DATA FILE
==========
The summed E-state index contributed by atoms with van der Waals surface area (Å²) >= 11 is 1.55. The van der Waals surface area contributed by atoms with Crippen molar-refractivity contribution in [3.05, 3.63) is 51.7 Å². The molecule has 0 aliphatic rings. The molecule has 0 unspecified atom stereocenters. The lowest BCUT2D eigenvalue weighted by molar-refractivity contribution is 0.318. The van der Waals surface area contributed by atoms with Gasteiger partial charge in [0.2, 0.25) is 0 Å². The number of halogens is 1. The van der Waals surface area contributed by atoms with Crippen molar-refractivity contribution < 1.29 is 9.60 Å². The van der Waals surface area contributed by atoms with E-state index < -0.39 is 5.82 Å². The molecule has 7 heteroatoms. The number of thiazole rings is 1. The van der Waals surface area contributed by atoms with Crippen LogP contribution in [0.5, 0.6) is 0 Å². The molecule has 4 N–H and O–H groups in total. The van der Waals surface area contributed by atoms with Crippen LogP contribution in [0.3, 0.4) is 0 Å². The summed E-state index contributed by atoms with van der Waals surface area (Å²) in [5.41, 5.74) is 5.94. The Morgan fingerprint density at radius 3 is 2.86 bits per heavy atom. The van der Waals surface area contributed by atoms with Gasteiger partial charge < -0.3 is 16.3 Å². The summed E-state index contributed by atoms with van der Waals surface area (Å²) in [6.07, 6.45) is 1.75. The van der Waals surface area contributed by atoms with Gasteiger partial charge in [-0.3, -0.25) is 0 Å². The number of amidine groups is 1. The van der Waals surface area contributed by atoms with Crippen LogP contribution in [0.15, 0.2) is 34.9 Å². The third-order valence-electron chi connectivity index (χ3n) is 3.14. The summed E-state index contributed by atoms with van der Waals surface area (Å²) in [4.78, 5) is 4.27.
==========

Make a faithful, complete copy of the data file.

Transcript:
The summed E-state index contributed by atoms with van der Waals surface area (Å²) >= 11 is 1.55. The van der Waals surface area contributed by atoms with Crippen molar-refractivity contribution in [3.05, 3.63) is 51.7 Å². The molecule has 0 aliphatic rings. The molecule has 0 unspecified atom stereocenters. The lowest BCUT2D eigenvalue weighted by molar-refractivity contribution is 0.318. The van der Waals surface area contributed by atoms with Gasteiger partial charge in [0.2, 0.25) is 0 Å². The number of halogens is 1. The van der Waals surface area contributed by atoms with Crippen molar-refractivity contribution < 1.29 is 9.60 Å². The van der Waals surface area contributed by atoms with E-state index < -0.39 is 5.82 Å². The molecule has 7 heteroatoms. The number of thiazole rings is 1. The van der Waals surface area contributed by atoms with Crippen LogP contribution in [0.5, 0.6) is 0 Å². The molecule has 4 N–H and O–H groups in total. The van der Waals surface area contributed by atoms with Crippen LogP contribution in [0.3, 0.4) is 0 Å². The summed E-state index contributed by atoms with van der Waals surface area (Å²) in [5.41, 5.74) is 5.94. The Morgan fingerprint density at radius 3 is 2.86 bits per heavy atom. The van der Waals surface area contributed by atoms with Gasteiger partial charge < -0.3 is 16.3 Å². The summed E-state index contributed by atoms with van der Waals surface area (Å²) in [6.07, 6.45) is 1.75. The van der Waals surface area contributed by atoms with Gasteiger partial charge in [-0.3, -0.25) is 0 Å². The number of amidine groups is 1. The van der Waals surface area contributed by atoms with Crippen LogP contribution in [0.15, 0.2) is 34.9 Å². The third-order valence-electron chi connectivity index (χ3n) is 3.14. The summed E-state index contributed by atoms with van der Waals surface area (Å²) in [4.78, 5) is 4.27.